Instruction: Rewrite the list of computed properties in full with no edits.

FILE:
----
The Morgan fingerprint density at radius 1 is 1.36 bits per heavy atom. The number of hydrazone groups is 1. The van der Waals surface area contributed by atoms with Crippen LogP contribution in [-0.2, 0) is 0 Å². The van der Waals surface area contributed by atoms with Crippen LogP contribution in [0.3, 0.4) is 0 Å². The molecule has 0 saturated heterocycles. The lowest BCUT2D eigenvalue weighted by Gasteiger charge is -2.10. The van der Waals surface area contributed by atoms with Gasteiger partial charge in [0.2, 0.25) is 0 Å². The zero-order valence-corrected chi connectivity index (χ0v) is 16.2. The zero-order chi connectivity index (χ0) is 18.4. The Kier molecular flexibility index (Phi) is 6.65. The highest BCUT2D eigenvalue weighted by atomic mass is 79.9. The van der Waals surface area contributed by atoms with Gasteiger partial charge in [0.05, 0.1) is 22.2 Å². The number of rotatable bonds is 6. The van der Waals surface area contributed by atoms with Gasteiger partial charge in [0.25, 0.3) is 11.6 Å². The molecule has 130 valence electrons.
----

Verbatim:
The Morgan fingerprint density at radius 1 is 1.36 bits per heavy atom. The number of hydrazone groups is 1. The van der Waals surface area contributed by atoms with Crippen LogP contribution in [-0.2, 0) is 0 Å². The van der Waals surface area contributed by atoms with Crippen LogP contribution in [0.3, 0.4) is 0 Å². The molecule has 0 saturated heterocycles. The lowest BCUT2D eigenvalue weighted by Gasteiger charge is -2.10. The van der Waals surface area contributed by atoms with Gasteiger partial charge in [0.2, 0.25) is 0 Å². The zero-order valence-corrected chi connectivity index (χ0v) is 16.2. The zero-order chi connectivity index (χ0) is 18.4. The Kier molecular flexibility index (Phi) is 6.65. The highest BCUT2D eigenvalue weighted by atomic mass is 79.9. The van der Waals surface area contributed by atoms with Gasteiger partial charge in [0.05, 0.1) is 22.2 Å². The number of rotatable bonds is 6. The van der Waals surface area contributed by atoms with Gasteiger partial charge in [0.25, 0.3) is 11.6 Å². The molecule has 130 valence electrons.